July 06, 2020
7 min read

Headless Commerce is Next Frontier for Enterprise Retail Platforms

Modern retail demands flexibility and control. Especially in verticals such as grocery and convenience, consumers expect retailers to make it as easy as possible for them to get what they want, when they want it and how they want it.

Thus, the more high-value services a retailer can provide, the better. 

The enterprise systems retailers run their businesses on are responsible for enabling these services. For most of history, deploying new services and upgrading existing ones has generally been tedious and expensive. It didn’t matter if they were built in house or acquired from a third-party vendor. 

Then, the widespread availability of SaaS models for even the most robust enterprise systems made it easier to deploy best-in-class service across the business. The ability to add new modules to existing architecture and upgrade existing services gave retailers the flexibility and control to give the people what they want. 

They could offer every service under the sun – from BOPIS, to self-checkout, personalized coupons and fresh-prepared foods – but could only move as quickly as vendors could update their overall architecture. 

But by outsourcing the development of these services, they lost something along the way: control of the customer interaction. 

That’s where headless commerce comes into the conversation.

What does headless commerce mean?

Headless commerce is a subset of a microservices-based architecture that separates the front- and back-ends of the overall commerce architecture. A headless commerce architecture gives retailers the capability and flexibility to create and fully manage their own graphical user interface (GUI) for every consumer touchpoint. 

The platform provider is responsible for ensuring the service is equipped to handle any customer or retailer demand. The retailer maintains full control of presenting it any way they want to their customers.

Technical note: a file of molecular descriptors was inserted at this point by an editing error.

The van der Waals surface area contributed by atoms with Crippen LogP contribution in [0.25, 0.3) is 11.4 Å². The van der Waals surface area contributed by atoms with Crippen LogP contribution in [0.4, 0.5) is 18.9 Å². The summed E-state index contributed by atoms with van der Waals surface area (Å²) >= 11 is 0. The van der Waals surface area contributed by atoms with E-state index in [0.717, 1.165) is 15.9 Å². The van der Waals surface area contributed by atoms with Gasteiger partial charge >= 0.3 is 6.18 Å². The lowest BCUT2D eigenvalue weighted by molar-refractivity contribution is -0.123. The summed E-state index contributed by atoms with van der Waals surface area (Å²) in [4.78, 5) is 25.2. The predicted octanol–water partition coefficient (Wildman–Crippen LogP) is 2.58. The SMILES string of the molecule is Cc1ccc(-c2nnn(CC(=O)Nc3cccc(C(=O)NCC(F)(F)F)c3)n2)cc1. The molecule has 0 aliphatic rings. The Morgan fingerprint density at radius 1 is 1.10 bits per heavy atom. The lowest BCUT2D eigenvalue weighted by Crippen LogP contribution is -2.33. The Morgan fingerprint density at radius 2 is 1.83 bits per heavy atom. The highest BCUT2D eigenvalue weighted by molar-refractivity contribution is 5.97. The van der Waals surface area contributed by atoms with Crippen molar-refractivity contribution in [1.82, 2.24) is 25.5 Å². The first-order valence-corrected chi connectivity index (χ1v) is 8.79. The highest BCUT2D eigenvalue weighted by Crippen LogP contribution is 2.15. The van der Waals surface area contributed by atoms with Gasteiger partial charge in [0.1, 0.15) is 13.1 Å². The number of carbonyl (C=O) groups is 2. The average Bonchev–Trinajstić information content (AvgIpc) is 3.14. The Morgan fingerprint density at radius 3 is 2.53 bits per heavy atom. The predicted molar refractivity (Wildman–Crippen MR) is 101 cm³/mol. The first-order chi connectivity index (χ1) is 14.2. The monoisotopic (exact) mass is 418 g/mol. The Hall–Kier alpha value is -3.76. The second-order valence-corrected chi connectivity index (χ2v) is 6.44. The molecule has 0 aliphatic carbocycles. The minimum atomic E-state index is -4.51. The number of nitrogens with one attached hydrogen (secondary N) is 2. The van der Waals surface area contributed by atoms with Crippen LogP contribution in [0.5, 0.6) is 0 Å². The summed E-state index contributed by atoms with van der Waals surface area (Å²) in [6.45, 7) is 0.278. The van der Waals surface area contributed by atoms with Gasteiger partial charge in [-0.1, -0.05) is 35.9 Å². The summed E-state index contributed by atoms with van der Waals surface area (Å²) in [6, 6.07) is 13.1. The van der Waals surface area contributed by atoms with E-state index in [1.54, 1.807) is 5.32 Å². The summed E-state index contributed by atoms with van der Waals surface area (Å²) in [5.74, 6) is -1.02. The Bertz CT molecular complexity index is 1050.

In other words, the software provider does the heavy back-end grunt work while the retailer uses their talent and customer relationship knowledge to focus on delivering rewarding shopping experiences. 

The headless trend has been popular particularly in the ecommerce space for years (think Shopify). It makes it a lot easier to set up a web shop and get to work when someone else manages the infrastructure of the site and you can worry about making your customers happy, without turning the store into a generic experience. 

The same is now happening in the store – and across the ecommerce and in-store divide.

Headless goes in store

Online, a mouse click on a website triggers an interaction with the technology hiding under the covers. But in the store, everything a customer sees is the user interface. It is all the head. 

Thus, it is more complex to decouple from the back-end infrastructure. With the growing requirement for ensuring the entire enterprise functions as a unified system, headless in-store operations are ready for their moment. And the POS platform is at the core of this transition. 

There may be up to 50 or 60 or more other micro-services that make a single point of sale platform. Most functions are universally required and occur in the background – for example, applying tax during a transaction only requires one module regardless of the channel it’s applied. When a retailer needs to update these functionalities or modules, they can rest assured the vendor can do it quickly and easily because it doesn’t interfere with the customer interface. 

This is one of the reasons that with a headless architecture, vendors can introduce updates much faster. But other services, such as BOPIS, require the customer to engage with multiple user interfaces across channels. So, even while the vendor works to deploy capability upgrades, the retailer has the option to integrate them with their APIs and GUI at their own pace. They’re fully in control of how fast to move and how the customer interacts with the brand.

Ultimate flexibility of the user experience

When the interface to customers is managed by a vendor in a standard platform arrangement, it can eliminate a lot of work and time spent by internal team. But it can also limit by their options to create a differentiated experience and customer connection. 

With headless, retailers are entirely unrestricted. The end user gets the flexibility they crave in a modern retail environment. If you have the desire to support the in-house expertise and associated costs and time to manage the front end, then a headless omnichannel platform may be for you. 

Want to maximize how open and flexible your customer interactions are? 

Don’t just choose cloud, not just micro-services. Choose headless and do commerce your way.